Set limits. Stuff the things that make you weak into a Timebox. For example, if the stuff that makes you weak is taking more than 20 percent of your day, then find a way to keep it within that 20 percent boundary. This might mean limiting the time or quantity.
Sometimes you just can’t get rid of the things that make you weak; in that case, balance it with more things that energize you and make you strong.
Apply this to your week too. Push the toughest things that drain you to the start of the week to create a glide path. Do the same with people. Spend more time with people that make you strong and less time with people that make you weak. Be careful not to confuse the things that make you weak with challenges that will actually make you stronger. Grow yourself stronger over time.
Productivity Tool #7 – Monthly Sprints
Pick one thing to improve for the month.
Each month, pick something new; this gives you a chance to cycle through 12 things over the year. Or if necessary, you can always repeat a sprint.
The idea is that 30 days is enough time to experiment with your results throughout the month. Because you might not see progress in the first couple of weeks while you’re learning, a month is a good chunk of time to check your progress.
This is especially helpful if you find that you start a bunch of things but never finish. Just focus this month on the one thing, and then next month, you can focus on the other thing, and so on.
Each month is a Fresh Start and you get to pick a theme for the month so that everything you do accrues to something bigger.
Productivity Tool #8 – Pair Up
This is perhaps one of the most impactful ways to improve your productivity.
Pair with people that complement your strengths.
Pair up or team up with others that compliment your preferred patterns. If you are a Starter, pair up with a Finisher. If you are a Thinker, pair up with a Doer. If you are a Maximizer, pair up with a Simplifier.
Anything, and I mean anything, that you want to do better or faster, there is somebody in the world that lives and breathes it. And, in my experience, they are more than happy to teach you, if you just ask.
The best way to Pair Up is to find somebody where it’s a two-way exchange of value and you both get something out of it. To do this, it helps when you really know what you bring to the table, so it’s clear why you are Pairing Up.
Ask yourself, who can you team up with to get better results?
Productivity Tool #9 – Productive Hours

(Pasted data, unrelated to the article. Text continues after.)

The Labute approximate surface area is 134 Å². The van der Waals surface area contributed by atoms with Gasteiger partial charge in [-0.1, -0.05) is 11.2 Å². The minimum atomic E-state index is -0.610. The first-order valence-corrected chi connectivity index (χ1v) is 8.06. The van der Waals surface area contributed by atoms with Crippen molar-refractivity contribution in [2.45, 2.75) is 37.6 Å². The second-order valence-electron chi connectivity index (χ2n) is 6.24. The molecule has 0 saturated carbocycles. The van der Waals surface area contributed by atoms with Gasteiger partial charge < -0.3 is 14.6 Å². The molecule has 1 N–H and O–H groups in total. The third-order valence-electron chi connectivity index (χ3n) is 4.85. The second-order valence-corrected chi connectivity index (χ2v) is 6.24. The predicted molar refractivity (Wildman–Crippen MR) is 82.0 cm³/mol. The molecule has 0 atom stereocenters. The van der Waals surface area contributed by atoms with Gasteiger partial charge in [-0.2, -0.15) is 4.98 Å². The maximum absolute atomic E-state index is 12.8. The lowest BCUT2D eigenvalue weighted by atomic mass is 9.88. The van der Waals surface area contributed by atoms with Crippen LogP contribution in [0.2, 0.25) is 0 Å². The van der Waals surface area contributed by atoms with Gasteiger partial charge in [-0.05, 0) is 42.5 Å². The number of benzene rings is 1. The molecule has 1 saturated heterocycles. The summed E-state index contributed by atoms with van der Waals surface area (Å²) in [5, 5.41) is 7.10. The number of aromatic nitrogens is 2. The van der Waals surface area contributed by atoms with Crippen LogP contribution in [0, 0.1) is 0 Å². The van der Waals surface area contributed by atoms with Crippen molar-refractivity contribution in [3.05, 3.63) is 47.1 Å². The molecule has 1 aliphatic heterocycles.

Chances are you have certain hours in the day or night when you are able to accomplish more.
These are your personal Power Hours.
Guard your Power Hours so they are available to you and try to push the bulk of your productivity within these Timeboxes. This maximizes your results while optimizing your time.
You might find you only have a few great hours during the week where you feel you produce effective and efficient results. You may even feel “in the zone” or in your “flow” state. Gradually increase the number of Power Hours you have. You can build a powerful day, or powerful week, one power hour at a time. If you know you only have three Power Hours in a 40-hour week, see if you can set yourself up to have five Power Hours.
Productivity Tool #10 – Creative Hours
Your Creative Hours are those times during the week where you feel you are at your creative best.
This might be a Saturday morning or a Tuesday night, or maybe during weekday afternoons.
The key is to find those times where you have enough creative space, to do your creative work.
Just like adding power hours, you might benefit from adding more creative hours. Count how many creative hours you have during the week. If it’s not enough, schedule more and set yourself up so that they truly are creative hours. If you’re the creative type, this will be especially important. If you don’t think of yourself as very creative, then simply use your Creative Hours to explore any challenges in your life or to innovate.
Get Started with Insane Productivity
There is so much more, but I find that if you play around with these Personal Productivity Tools, you can very quickly get better results in work and life.
If you don’t know where to start, start simple:
“Ask yourself what are the Three Wins you want to accomplish today, and write those done on a piece of paper.”
That’s it — You’re doing Agile Results.